Tag Archive for problem solving

2013 Think Tank Presentation on Socio-Technical System Design

I’m about to leave for Washington D.C. for a Think Tank on Citizen Engagement in Biomedical Research. I have only five minutes to talk during the introductory speed geeking event, where all of us get to know about each other and each other’s projects. I’m going there to talk about our lessons learned from designing complex socio-technical systems that required intense participation from their users. I’ve been working on designing such systems for many years now. Some projects were/are very successful, some not so much. I’m not sure I will be able to give a full account of what we’ve learned, so I’m putting up a long(ish) version of my presentation here — if I had 15 minutes, this is what I would say to our very interesting group of participants. I chose these four complex socio-technical systems because all of them were in some measure educational ventures and all required outside users to contribute large amounts of data. I will start with Ushahidi. Ushahidi was born during the 2007 Kenyan election. That election was bloody and the violence, in many cases perpetrated by the government, was not being reported. Ushahidi was a grass-roots effort to tell their countrymen and…

Culture, education, language, and thinking

How we think about problems depends in part of how we are taught to do so. And that education is seeped in our culture and language. Metaphors, mnemonics, analogies, riddles, word choice for explanations are tightly interwoven into our language. Just like it was probably impossible for Romans to invent calculus given their numeral system, it is difficult to think clearly about some problems in some languages. I’ve learned advanced physics and mathematics in English and find it very difficult to express thoughts in those domains in Russian (my native language). But when I first came to New York, I marveled at how poor my cohorts’ geometry proofs were — their presentations took a lot of space and too many steps to achieve what I was taught to do in minimal configuration. I was taught to jump and bound from concept to concept (in geometry), while the students in America were taught to crawl through ideas. I found that maddening! But it was a different math language, and as such it allowed for a different set of affordances… It is difficult to easily show the differences in thought process that language makes in this short blog. But here’s a bit…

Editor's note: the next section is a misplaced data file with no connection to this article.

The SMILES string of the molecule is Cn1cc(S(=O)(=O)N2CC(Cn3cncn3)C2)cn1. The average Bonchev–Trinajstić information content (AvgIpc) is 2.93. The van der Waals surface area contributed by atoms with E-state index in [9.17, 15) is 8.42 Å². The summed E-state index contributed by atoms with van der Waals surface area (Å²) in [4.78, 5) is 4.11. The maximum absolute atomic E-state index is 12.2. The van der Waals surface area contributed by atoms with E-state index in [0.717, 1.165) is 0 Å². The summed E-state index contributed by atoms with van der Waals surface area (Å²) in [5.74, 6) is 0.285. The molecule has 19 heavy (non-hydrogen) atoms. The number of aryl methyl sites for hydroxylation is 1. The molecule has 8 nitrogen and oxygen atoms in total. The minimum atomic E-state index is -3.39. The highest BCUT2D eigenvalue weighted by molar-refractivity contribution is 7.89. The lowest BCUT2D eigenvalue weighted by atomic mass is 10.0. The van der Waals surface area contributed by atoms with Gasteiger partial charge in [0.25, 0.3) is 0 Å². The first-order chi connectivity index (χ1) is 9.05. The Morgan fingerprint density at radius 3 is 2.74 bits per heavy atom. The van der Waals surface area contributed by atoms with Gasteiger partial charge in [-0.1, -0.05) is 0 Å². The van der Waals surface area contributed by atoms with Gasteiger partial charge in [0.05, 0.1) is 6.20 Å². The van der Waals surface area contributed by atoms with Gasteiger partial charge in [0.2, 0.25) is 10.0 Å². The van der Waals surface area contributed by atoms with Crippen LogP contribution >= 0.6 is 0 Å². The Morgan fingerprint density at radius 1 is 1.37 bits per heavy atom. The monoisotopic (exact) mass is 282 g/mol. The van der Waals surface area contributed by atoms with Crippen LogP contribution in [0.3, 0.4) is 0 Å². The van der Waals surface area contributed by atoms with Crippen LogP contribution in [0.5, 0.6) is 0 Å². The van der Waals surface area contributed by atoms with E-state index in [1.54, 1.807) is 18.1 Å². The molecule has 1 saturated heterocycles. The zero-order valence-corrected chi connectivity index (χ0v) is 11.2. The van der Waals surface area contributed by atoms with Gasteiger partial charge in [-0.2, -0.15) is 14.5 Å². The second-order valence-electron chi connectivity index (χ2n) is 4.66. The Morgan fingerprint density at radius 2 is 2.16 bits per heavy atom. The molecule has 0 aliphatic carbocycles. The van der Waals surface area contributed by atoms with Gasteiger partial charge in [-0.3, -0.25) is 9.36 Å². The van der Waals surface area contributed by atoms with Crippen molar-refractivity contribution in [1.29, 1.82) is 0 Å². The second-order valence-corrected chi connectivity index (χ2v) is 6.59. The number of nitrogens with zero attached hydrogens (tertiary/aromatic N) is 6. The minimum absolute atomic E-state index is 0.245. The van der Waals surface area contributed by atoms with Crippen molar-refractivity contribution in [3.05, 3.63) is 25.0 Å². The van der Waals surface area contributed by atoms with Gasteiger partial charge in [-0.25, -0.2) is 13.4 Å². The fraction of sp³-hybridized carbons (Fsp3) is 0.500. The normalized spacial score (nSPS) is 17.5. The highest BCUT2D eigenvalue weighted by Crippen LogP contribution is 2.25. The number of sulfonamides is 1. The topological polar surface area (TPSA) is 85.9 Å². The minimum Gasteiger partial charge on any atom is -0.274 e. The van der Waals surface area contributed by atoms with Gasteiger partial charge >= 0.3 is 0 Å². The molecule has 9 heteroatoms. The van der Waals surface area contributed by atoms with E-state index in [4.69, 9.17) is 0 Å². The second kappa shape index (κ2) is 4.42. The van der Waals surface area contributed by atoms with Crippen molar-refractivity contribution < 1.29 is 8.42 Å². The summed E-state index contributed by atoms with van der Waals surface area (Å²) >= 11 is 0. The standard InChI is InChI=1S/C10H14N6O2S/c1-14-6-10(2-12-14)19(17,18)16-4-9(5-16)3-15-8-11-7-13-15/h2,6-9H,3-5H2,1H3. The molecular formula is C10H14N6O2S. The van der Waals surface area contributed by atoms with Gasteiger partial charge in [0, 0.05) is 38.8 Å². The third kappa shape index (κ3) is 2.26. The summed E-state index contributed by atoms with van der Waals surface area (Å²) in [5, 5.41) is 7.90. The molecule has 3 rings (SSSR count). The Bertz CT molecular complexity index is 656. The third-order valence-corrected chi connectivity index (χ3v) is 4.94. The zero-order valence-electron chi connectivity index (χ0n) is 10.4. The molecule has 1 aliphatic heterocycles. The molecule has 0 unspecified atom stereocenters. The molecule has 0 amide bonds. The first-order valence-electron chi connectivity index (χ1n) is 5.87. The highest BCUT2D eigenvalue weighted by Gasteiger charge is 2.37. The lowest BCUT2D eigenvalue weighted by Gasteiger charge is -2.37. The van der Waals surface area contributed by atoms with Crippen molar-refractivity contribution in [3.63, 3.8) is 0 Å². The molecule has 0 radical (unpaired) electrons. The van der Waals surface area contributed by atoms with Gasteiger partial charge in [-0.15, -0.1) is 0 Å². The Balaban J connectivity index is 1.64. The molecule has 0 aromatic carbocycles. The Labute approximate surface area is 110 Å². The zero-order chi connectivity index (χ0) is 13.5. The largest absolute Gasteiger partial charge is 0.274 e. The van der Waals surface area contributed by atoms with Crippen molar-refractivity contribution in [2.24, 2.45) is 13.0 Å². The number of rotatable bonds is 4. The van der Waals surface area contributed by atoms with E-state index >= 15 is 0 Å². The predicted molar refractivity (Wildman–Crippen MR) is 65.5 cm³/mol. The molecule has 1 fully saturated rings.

Ambiguity of Natural Language and Computer Language Interpretation

Bad Cop Good Cop Language Abmiguity

In his book “The Stuff of Thought: Language as a Window into Human Nature”, Steven Pinker gave the following defense of language ambiguity: Imagine you are stopped by a traffic cop for a violation. You would rather not get a ticket, and consider offering the cop a bribe. You have options: no bribe and definitely get the ticket; try a bribe and hopefully the cop will accept and let you go free this time. But what if the cop is an honest cop and doesn’t accept bribes? Then you just bought yourself a trip to jail for bribing an officer! That’s the worst possible outcome — a traffic ticket is better than a trip to jail AND a traffic ticket. But what if you just “sort of” offer the officer a bribe? Wave a wad of cash without actually offering it to the officer? A dishonest cop might take you up on the offer and let you go without a ticket. An honest cop could ignore the whole cash waving and write a ticket; or he could ask for clarification: “Are you trying to bribe me?” “On, no, officer. Of course not!” And you are left with a traffic ticket…

Task Analysis and Product Design

Kids from India and Vegetable Choices

Imagine your were given an assignment to develop a product that could help people eat healthy. How would you go about creating such a thing? What would you need to learn/understand? What is the right medium or technology vehicle for such a product? How would you even start? Below is a very brief outline of how to get started and the key tools necessary for the job. Project Goals The first order of business is figuring out the business needs and goals: What is the product really supposed to do? You have to ask this even if you are the one who is the client on this project. But, most probably, you are working for someone else — the client — and you have to start by understanding what your client really wants to do. You can do that in several ways: Analyzing the Request for Proposals: On many such projects, there will be an initial document, something like an RFP, that outlines the business goals and desires of the client. While some RFPs are very detailed and fully fleshed out, most are not. There are many reasons for this. Some clients are worried someone will “steal” their ideas and…